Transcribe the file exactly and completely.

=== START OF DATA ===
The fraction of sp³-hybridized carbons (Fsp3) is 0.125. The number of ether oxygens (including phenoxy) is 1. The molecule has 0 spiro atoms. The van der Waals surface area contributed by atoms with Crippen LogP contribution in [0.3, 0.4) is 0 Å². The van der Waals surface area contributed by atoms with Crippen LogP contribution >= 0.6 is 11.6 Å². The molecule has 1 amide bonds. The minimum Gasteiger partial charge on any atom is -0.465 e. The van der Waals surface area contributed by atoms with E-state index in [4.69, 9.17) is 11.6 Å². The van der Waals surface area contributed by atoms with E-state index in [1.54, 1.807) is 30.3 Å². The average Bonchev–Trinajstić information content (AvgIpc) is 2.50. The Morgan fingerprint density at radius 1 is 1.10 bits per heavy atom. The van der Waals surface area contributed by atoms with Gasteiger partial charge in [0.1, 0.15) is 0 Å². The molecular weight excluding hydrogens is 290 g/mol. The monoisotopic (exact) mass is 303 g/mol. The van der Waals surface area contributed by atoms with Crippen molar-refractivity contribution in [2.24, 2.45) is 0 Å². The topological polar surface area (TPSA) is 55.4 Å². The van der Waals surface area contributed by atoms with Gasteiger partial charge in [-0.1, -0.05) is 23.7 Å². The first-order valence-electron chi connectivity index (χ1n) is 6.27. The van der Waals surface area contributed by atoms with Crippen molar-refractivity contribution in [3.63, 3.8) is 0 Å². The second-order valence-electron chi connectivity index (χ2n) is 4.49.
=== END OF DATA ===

The fraction of sp³-hybridized carbons (Fsp3) is 0.125. The number of ether oxygens (including phenoxy) is 1. The molecule has 0 spiro atoms. The van der Waals surface area contributed by atoms with Crippen LogP contribution in [0.3, 0.4) is 0 Å². The van der Waals surface area contributed by atoms with Crippen LogP contribution >= 0.6 is 11.6 Å². The molecule has 1 amide bonds. The minimum Gasteiger partial charge on any atom is -0.465 e. The van der Waals surface area contributed by atoms with E-state index in [4.69, 9.17) is 11.6 Å². The van der Waals surface area contributed by atoms with E-state index in [1.54, 1.807) is 30.3 Å². The average Bonchev–Trinajstić information content (AvgIpc) is 2.50. The Morgan fingerprint density at radius 1 is 1.10 bits per heavy atom. The van der Waals surface area contributed by atoms with Gasteiger partial charge in [0.1, 0.15) is 0 Å². The molecular weight excluding hydrogens is 290 g/mol. The monoisotopic (exact) mass is 303 g/mol. The van der Waals surface area contributed by atoms with Crippen molar-refractivity contribution in [2.24, 2.45) is 0 Å². The topological polar surface area (TPSA) is 55.4 Å². The van der Waals surface area contributed by atoms with Gasteiger partial charge in [-0.1, -0.05) is 23.7 Å². The first-order valence-electron chi connectivity index (χ1n) is 6.27. The van der Waals surface area contributed by atoms with Crippen molar-refractivity contribution in [3.63, 3.8) is 0 Å². The second-order valence-electron chi connectivity index (χ2n) is 4.49.